Mental Skills of Fast Swimmers

September 11, 2014

At a certain level of swimming, athletes start winning races not just because they are the strongest, have the best technique, or were blessed with the most genetic potential. At a certain point, everyone in the race is so strong and so well-trained that the advantage goes to the swimmers with the most mental fitness. In fact, weaker, less well-trained athletes can often find themselves on the podium because they’ve honed the following ten mental skills.



You must believe you can do something before you do it. Want to swim a best time in a race? First you have to convince yourself that it’s at least possible. But there’s a balance: don’t get so over-confident that you become complacent. It’s a bit like the tale of Goldilocks – you have to find a level of self-confidence that is “just right.”



Set realistic but challenging goals. Top swimmers set not only long-term goals, but also short-term goals that will get them to their ultimate prize. They use both process and outcome goals to propel them along the way. If you’re not sure of the difference between process and outcome goals, check out the article on How to Set Goals.


Detailed Imagery

The world’s best swimmers have mental tapes they’ve created by imagining their races – every little detail of them – exactly the way they want to swim them. These swimmers play their mental tape frequently. They slow down the frames and see their races moment by moment. They can get so into the movie they’ve created, they can practically feel it happening.



The most successful swimmers can maintain focus on the right thing (and decide what the “right thing” is) at any given moment throughout the training and competition process. For example, at practice, are you worrying about what your competitor is doing? Or are you paying attention to what YOU are doing? Top swimmers know when to bring their focus inward, and when to pay attention to what’s going on around them. They have figured out when to see the big picture and when to narrow their focus to only one (or a few) thing(s).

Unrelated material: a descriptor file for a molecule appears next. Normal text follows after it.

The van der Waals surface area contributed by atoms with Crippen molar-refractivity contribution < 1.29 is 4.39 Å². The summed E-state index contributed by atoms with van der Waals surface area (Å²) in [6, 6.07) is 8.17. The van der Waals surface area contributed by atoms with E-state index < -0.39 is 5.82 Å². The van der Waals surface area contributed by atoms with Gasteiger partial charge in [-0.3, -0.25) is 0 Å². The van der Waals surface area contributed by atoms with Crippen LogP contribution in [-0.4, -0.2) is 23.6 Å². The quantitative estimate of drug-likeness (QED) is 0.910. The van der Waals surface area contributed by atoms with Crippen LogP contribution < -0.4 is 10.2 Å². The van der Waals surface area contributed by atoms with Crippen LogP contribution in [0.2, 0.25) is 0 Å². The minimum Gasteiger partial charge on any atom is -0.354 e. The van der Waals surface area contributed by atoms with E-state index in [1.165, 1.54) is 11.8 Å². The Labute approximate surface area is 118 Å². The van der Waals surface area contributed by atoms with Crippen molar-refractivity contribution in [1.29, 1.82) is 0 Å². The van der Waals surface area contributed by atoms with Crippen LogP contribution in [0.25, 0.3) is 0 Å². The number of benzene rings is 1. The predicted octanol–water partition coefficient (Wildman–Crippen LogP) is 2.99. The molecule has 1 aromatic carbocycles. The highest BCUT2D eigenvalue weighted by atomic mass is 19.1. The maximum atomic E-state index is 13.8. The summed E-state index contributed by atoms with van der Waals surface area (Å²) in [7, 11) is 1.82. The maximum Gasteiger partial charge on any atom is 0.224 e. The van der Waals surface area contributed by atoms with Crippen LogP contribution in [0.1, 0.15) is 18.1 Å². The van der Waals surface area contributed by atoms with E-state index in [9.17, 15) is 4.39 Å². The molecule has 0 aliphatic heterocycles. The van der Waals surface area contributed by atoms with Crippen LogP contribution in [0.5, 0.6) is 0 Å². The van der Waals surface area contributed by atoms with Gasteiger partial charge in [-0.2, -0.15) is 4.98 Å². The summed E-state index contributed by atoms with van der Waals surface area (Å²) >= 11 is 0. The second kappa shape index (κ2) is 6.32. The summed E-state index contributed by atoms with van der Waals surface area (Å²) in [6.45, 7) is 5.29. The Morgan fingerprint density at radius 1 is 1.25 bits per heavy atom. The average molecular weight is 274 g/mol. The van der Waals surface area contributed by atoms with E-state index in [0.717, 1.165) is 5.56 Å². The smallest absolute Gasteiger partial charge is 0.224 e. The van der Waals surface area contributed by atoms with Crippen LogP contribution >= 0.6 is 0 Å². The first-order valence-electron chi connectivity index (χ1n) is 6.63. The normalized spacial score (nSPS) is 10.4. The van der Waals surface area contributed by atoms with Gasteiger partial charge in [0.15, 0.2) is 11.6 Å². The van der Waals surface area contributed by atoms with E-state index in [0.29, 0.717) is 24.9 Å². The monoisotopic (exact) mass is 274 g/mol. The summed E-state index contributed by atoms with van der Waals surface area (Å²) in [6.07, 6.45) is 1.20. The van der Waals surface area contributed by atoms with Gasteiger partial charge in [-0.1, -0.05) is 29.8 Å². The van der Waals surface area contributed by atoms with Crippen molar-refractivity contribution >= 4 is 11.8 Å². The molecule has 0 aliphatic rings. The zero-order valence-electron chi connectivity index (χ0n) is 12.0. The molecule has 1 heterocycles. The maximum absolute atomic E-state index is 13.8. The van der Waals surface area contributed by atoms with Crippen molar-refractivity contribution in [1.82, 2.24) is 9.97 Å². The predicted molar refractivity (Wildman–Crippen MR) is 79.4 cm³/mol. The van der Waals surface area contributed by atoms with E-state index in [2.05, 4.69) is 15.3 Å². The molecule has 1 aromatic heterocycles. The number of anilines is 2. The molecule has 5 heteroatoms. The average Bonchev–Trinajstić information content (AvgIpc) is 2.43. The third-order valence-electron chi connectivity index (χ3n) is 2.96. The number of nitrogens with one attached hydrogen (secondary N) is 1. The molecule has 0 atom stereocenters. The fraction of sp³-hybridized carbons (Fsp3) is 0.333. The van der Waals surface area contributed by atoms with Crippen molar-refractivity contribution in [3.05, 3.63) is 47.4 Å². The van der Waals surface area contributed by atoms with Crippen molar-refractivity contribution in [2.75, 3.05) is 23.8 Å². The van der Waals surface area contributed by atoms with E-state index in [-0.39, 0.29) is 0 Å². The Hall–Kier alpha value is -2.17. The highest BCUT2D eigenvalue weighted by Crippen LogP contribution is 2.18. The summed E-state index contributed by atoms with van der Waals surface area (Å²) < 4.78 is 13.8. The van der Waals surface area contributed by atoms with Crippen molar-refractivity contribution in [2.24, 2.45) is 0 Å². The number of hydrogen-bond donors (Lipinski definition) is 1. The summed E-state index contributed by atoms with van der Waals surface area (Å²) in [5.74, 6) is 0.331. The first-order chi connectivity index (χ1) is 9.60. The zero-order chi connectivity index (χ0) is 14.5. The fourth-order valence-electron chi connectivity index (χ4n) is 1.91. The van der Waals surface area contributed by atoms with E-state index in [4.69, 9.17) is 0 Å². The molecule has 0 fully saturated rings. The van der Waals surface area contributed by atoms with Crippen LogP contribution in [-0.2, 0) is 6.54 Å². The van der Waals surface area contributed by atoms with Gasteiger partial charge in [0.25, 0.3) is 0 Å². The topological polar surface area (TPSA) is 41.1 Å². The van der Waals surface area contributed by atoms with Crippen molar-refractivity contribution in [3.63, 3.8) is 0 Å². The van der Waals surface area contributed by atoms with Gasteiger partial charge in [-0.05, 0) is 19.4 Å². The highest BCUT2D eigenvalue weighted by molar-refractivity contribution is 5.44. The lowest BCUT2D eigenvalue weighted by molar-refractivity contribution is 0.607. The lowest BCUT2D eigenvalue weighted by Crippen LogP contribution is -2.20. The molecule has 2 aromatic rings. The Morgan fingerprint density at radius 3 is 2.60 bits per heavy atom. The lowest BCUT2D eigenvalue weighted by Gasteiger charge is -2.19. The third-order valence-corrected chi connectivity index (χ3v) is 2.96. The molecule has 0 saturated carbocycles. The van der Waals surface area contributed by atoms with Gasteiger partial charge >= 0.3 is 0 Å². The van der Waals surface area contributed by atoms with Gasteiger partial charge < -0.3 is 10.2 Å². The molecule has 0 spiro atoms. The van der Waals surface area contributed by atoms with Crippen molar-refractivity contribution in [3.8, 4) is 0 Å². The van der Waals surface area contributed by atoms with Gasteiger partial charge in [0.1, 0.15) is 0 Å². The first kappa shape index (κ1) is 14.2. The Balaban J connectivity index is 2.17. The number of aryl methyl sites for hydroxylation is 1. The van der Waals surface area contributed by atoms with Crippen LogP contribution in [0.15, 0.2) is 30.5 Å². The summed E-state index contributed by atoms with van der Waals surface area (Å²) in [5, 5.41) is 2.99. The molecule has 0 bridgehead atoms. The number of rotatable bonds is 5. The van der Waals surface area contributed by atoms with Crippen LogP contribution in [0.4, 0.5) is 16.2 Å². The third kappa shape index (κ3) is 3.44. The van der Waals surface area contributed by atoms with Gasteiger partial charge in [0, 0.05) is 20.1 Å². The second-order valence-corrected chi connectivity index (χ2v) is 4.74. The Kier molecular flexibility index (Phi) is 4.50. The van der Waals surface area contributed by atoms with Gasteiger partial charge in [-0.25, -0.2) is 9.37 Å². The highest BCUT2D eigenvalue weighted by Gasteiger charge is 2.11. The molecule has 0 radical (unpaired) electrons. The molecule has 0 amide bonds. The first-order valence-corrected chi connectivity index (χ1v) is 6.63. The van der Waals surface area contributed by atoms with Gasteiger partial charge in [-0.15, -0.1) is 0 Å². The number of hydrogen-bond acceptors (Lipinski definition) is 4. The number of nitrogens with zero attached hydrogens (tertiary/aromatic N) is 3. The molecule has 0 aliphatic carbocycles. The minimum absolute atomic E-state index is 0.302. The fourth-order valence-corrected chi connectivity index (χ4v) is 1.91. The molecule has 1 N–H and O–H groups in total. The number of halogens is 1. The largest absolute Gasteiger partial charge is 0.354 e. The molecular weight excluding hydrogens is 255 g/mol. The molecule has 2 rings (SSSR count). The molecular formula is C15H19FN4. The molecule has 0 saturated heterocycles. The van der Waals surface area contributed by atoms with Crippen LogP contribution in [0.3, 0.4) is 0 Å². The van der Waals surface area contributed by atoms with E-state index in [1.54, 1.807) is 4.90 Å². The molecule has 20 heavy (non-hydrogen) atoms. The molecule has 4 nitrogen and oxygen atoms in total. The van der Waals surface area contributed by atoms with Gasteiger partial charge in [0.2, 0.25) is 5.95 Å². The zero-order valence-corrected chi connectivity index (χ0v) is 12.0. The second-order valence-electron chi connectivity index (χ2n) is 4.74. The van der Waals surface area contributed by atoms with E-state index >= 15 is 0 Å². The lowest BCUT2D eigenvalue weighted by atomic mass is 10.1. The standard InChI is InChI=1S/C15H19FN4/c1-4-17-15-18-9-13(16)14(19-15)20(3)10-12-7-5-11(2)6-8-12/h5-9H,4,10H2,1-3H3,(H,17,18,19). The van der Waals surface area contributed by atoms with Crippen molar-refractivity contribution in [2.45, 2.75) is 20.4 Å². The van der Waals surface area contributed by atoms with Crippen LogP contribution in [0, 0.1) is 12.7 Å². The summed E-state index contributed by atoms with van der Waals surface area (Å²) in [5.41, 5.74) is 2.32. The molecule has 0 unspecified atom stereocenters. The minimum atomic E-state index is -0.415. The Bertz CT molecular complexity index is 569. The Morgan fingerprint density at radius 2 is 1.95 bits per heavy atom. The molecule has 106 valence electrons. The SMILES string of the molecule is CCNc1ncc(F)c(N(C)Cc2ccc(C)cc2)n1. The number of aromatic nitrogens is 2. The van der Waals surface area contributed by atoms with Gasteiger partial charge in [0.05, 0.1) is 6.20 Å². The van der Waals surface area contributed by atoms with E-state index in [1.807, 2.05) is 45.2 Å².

Positive Thinking

If you surveyed every Olympic swimming champion throughout history, they likely all had at least one thing in common: they each believed that they could win. Or they were thinking positively about something! There’s always at least one thing to be happy about. Practice finding good on a daily (or hourly!) basis, and you’ll be a pro by the time you need this skill at a big meet.



This is your fuel for the days when you are feeling run-down, distracted, or juggling life’s various commitments. Do you really want to drag your tired self to the pool before sunrise again? Maybe you do need a day off, or maybe you just need to tap into your desire. Remind yourself of your goals, and why you are training.


Energy Management

In order to swim fast, you have to have the energy and excitement to do so! On the days when your energy is flagging, you’ll need to psych yourself up. But too much energy – particularly from anxiety or nerves – can be detrimental to performance. On days when you’re so keyed up you can hardly breathe, you’ll need to know how to relax and bring your energy down into a more optimal range.



Inside everyone’s head there are many voices. Is yours the loudest? What is it saying? The best swimmers in the world use self-talk to support themselves, find or maintain motivation, and turn negativity into positive energy. Become aware of the things you say about and to yourself. And then take control of your thoughts so that they are contributing to successful main sets and personal-best swims at meets.


Stress Management

How well do you perform under pressure? What happens to you mentally when Plans A, B and C fall apart? Goggles break, suits tear, and races are often delayed. The best swimmers have the ability to re-focus, stay positive, and relax even when everything seems to be going “wrong.”


Keeping Perspective

Regardless of whether you had a less-than-ideal workout, lost a big race, or won the world championship, life goes on! Even Olympians are multi-dimensional – they have friends, family, and non-swimming hobbies. (Although, the media would have you believe that they give up practically everything for the sake of swimming.) Enjoy the highs of your swimming career, ride out the lows, and know that no matter what, you are not defined by what you do in the pool. Keep your swimming in perspective.

Practice Your Skills

Train these 10 mental skills of successful swimmers, and you’ll probably not only have better races, but you’ll also get far more joy out of your swimming career.

Add A Comment